The other is the computerized or mechanized thrust, which says, no, no, no, biology is so last millennium. We should be doing everything we can to copy, digitize, or upload our consciousness either into artificial bodies or simply to a virtual realm. I explored that on an individual basis in two separate novels, because I’m fascinated by it: the biological one in Rollback, and the mechanized one in Mindscan. I then spent six years of my life writing what I think of as my magnum opus, the WWW trilogy [Wake, Watch, and Wonder], which is about the future of interconnected machines and how they become something more than the sum of their parts. And so the logical next thing to do, just as Rollback and Mindscan were a pair, was to do something similar to the WWW trilogy but biologically—the interconnections of human beings.
One of my favourite movies is Star Trek: The Motion Picture. The first line on the ending credits is “The human adventure is just beginning.” I’m a huge believer in that. I don’t think we’re at the end of biological evolution or biological potential, especially with the more we learn about how our brains and bodies work and also how we work as societies, and societies of societies. I think there’s an awful lot still to happen in the human adventure, to use the Star Trek term, and Triggers was very much my attempt to explore that.
LG: There are a few points in the novel where the characters say something like “I know all about this person, but I don’t know them,” when talking about the sudden access to a stranger’s memories—which reminded me of Facebook. Building off of the web analogy, does Triggers also have parallels to social media?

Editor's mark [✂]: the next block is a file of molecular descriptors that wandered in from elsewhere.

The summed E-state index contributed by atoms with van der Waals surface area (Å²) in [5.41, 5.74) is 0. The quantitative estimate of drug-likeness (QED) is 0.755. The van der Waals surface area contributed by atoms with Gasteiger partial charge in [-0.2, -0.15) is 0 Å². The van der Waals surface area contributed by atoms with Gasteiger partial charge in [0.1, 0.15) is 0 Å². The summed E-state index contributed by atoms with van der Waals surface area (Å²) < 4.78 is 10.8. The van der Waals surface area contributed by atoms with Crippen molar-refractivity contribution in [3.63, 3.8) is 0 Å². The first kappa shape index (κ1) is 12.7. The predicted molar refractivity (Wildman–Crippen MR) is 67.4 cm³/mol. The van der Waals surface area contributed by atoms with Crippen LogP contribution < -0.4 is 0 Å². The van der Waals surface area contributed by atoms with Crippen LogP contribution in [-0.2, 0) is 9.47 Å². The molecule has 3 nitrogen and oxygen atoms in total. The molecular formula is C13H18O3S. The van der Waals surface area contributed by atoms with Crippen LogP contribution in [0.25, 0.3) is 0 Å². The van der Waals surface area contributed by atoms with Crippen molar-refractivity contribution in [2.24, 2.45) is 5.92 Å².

RJS: I think that’s a very insightful observation. I hadn’t thought about that parallel, but I think you’re exactly right. We have devalued the term friend on Facebook. I have 5,000 friends on Facebook, but I would not recognize more than 1 percent of them on the street. What I know of them are a handful of details, a single image, usually only as big as a 100-pixel-wide photo next to a posting. On Twitter, where you’ve only got a 140-character limit, all you get is the tiniest little insight into what they say.
We think we know other people through social media and also just in life. You think you know somebody, and yet you don’t know anybody, not even your spouse, your parents, your children, or your siblings even 1 percent as well as you know yourself. You only know A) what they care to project to the outside world, and B) what you project onto them. “Oh, I know what he’s thinking,” you think, when you don’t know what he’s thinking, right? You could be thinking right now, “What a profoundly interesting answer,” or “Oh my God, he’s going on and on, I wish he would shut up so we can get onto the next question.” I project onto you what I think you’re thinking. And with Triggers, where people actually suddenly are sharing memories, and suddenly getting to know another person the way they know themselves, that does underscore the paucity, the impoverished nature of the way we think we know other people in our social media, and even in our real-world society.